Limited membrane permeability and biodegradation hamper the intracellular delivery of the free natural or recombinant enzymes necessary for compensatory therapy. Nanoparticles (NP) provide relative protein stability and unspecific endocytosis-mediated cellular uptake. Our objective was the fabrication of NP from 7 biomedicine-relevant enzymes, including DNase I, RNase A, trypsin, chymotrypsin, catalase, horseradish peroxidase (HRP) and lipase, the analysis of their conformation stability and enzymatic activity as well as possible toxicity for eukaryotic cells. The enzymes were dissolved in fluoroalcohol and mixed with 40% ethanol as an anti-solvent with subsequent alcohol evaporation at high temperature and low pressure. The shapes and sizes of NP were determined by scanning electron microscopy (SEM), atomic force microscopy (AFM) and dynamic light scattering (DLS). Enzyme conformations in solutions and in NP were compared using circular dichroism (CD) spectroscopy. The activity of the enzymes was assayed with specific substrates. The cytotoxicity of the enzymatic NP (ENP) was studied by microscopic observations and by using an MTT test. Water-insoluble ENP of different shapes and sizes in a range 50-300 nm consisting of 7 enzymes remained stable for 1 year at +4 °C without any cross-linking. CD spectroscopy of the ENP permitted us to reveal changes in proportions of α-helixes, β-turns and random coils in comparison with fresh enzyme solutions in water. Despite the minor conformation changes of the proteins in the ENP, the enzymes retained their substrate-binding and catalytic properties. Among the studied bioactive ENP, only DNase NP were highly toxic for 3 cell lines with granulation in 1 day posttreatment, whereas other NP were less toxic (if any). Taken together, the enzymes in the stable ENP retained their catalytic activity and might be used for intracellular delivery.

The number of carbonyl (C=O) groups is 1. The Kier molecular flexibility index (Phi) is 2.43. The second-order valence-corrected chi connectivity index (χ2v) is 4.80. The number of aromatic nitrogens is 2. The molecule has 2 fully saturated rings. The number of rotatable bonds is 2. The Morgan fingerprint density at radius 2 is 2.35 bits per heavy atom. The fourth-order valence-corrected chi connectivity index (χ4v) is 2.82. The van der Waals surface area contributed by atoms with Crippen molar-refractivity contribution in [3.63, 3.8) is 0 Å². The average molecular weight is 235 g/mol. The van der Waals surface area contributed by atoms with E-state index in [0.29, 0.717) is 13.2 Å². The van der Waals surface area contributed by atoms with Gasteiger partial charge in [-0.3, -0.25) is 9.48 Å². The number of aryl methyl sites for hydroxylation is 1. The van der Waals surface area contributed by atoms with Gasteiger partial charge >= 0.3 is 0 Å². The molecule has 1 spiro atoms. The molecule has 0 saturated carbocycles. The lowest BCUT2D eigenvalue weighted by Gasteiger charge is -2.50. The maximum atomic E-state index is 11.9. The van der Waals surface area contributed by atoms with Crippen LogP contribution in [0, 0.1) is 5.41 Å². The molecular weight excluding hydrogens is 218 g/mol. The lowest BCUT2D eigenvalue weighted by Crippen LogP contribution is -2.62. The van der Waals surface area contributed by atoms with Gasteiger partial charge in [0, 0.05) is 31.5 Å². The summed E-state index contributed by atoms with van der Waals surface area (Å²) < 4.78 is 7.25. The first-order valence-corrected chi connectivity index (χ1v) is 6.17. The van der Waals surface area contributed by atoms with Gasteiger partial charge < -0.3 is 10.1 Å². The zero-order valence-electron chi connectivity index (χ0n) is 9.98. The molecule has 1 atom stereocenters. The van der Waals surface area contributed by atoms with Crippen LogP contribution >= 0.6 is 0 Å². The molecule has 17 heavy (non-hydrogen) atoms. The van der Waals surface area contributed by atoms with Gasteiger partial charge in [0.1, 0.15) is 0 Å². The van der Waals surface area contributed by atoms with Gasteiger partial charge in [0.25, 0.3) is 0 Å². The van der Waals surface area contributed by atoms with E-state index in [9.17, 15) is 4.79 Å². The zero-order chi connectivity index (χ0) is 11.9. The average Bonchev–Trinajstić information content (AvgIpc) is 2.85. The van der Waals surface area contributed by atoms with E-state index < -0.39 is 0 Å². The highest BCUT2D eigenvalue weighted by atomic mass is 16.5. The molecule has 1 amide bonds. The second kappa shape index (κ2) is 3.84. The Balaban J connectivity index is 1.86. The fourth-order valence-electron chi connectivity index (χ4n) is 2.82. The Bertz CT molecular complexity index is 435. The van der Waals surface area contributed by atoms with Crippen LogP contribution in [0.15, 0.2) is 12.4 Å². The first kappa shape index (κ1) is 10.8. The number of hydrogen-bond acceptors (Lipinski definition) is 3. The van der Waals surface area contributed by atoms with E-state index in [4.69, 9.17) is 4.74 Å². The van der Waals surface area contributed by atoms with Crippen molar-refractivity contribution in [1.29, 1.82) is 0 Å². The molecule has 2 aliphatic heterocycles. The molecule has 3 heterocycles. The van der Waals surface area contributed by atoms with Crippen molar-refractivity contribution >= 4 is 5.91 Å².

Keywords: DNase I; RNase A; broad size ranges; catalase; chymotrypsin; enzymatic nanoparticles; horseradish peroxidase; lipase; low cytotoxicity of bioactive enzymatic nanoparticles; nanoprecipitation of proteins; stability of the enzymes and aggregation of nanoparticles during storage; trypsin.